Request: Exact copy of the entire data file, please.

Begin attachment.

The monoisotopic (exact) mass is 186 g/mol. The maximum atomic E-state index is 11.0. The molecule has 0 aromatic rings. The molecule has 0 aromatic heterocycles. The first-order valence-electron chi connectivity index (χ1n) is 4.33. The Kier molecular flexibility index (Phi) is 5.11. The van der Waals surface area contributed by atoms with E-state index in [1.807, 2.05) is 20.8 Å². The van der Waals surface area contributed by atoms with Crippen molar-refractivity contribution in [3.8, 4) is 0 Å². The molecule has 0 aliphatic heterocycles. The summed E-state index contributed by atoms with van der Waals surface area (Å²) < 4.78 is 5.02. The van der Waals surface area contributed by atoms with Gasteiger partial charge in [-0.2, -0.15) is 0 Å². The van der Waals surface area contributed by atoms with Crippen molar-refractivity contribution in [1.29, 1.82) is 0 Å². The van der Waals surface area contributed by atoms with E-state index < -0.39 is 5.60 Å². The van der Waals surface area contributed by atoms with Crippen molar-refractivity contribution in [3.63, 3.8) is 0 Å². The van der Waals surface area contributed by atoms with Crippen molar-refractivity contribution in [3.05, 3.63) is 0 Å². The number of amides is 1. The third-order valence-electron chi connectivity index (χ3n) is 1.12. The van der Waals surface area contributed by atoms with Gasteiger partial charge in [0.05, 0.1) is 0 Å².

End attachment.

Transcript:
The monoisotopic (exact) mass is 186 g/mol. The maximum atomic E-state index is 11.0. The molecule has 0 aromatic rings. The molecule has 0 aromatic heterocycles. The first-order valence-electron chi connectivity index (χ1n) is 4.33. The Kier molecular flexibility index (Phi) is 5.11. The van der Waals surface area contributed by atoms with E-state index in [1.807, 2.05) is 20.8 Å². The van der Waals surface area contributed by atoms with Crippen molar-refractivity contribution in [3.8, 4) is 0 Å². The molecule has 0 aliphatic heterocycles. The summed E-state index contributed by atoms with van der Waals surface area (Å²) < 4.78 is 5.02. The van der Waals surface area contributed by atoms with Gasteiger partial charge in [-0.2, -0.15) is 0 Å². The van der Waals surface area contributed by atoms with Crippen molar-refractivity contribution in [1.29, 1.82) is 0 Å². The van der Waals surface area contributed by atoms with E-state index < -0.39 is 5.60 Å². The van der Waals surface area contributed by atoms with Crippen molar-refractivity contribution in [3.63, 3.8) is 0 Å². The van der Waals surface area contributed by atoms with Crippen molar-refractivity contribution in [3.05, 3.63) is 0 Å². The number of amides is 1. The third-order valence-electron chi connectivity index (χ3n) is 1.12. The van der Waals surface area contributed by atoms with Gasteiger partial charge in [0.05, 0.1) is 0 Å².